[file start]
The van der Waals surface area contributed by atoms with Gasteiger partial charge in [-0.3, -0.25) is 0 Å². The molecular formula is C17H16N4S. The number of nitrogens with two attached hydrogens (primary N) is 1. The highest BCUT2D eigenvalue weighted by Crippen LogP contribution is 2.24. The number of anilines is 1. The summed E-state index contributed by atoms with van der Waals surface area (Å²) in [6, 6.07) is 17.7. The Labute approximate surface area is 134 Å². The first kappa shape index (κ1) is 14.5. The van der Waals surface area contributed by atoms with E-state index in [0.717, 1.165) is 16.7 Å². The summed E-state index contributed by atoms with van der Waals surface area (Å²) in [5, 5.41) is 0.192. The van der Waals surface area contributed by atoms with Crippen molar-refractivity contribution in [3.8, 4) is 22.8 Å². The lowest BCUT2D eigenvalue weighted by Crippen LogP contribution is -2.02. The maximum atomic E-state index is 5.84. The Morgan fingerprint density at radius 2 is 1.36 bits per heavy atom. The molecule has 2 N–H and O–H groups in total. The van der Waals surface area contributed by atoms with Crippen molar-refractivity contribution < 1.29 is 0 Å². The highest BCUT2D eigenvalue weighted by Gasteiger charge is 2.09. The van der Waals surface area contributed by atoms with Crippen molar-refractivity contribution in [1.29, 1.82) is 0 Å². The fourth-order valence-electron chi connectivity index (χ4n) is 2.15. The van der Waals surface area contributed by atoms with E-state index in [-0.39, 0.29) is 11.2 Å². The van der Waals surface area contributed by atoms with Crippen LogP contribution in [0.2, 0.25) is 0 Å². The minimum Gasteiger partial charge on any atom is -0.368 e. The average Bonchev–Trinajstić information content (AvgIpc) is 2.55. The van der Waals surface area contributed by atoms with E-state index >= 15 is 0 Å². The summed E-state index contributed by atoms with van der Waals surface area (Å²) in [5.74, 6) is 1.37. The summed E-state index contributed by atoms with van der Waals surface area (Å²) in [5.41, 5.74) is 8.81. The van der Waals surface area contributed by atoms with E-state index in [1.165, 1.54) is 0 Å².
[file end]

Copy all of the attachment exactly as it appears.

The van der Waals surface area contributed by atoms with Gasteiger partial charge in [-0.3, -0.25) is 0 Å². The molecular formula is C17H16N4S. The number of nitrogens with two attached hydrogens (primary N) is 1. The highest BCUT2D eigenvalue weighted by Crippen LogP contribution is 2.24. The number of anilines is 1. The summed E-state index contributed by atoms with van der Waals surface area (Å²) in [6, 6.07) is 17.7. The Labute approximate surface area is 134 Å². The first kappa shape index (κ1) is 14.5. The van der Waals surface area contributed by atoms with E-state index in [0.717, 1.165) is 16.7 Å². The summed E-state index contributed by atoms with van der Waals surface area (Å²) in [5, 5.41) is 0.192. The van der Waals surface area contributed by atoms with Crippen molar-refractivity contribution in [3.8, 4) is 22.8 Å². The lowest BCUT2D eigenvalue weighted by Crippen LogP contribution is -2.02. The maximum atomic E-state index is 5.84. The Morgan fingerprint density at radius 2 is 1.36 bits per heavy atom. The molecule has 2 N–H and O–H groups in total. The van der Waals surface area contributed by atoms with Crippen molar-refractivity contribution < 1.29 is 0 Å². The highest BCUT2D eigenvalue weighted by Gasteiger charge is 2.09. The van der Waals surface area contributed by atoms with Crippen molar-refractivity contribution in [1.29, 1.82) is 0 Å². The fourth-order valence-electron chi connectivity index (χ4n) is 2.15. The van der Waals surface area contributed by atoms with E-state index in [-0.39, 0.29) is 11.2 Å². The van der Waals surface area contributed by atoms with Crippen LogP contribution in [0.2, 0.25) is 0 Å². The minimum Gasteiger partial charge on any atom is -0.368 e. The average Bonchev–Trinajstić information content (AvgIpc) is 2.55. The van der Waals surface area contributed by atoms with E-state index >= 15 is 0 Å². The summed E-state index contributed by atoms with van der Waals surface area (Å²) in [5.74, 6) is 1.37. The summed E-state index contributed by atoms with van der Waals surface area (Å²) in [5.41, 5.74) is 8.81. The van der Waals surface area contributed by atoms with E-state index in [1.165, 1.54) is 0 Å².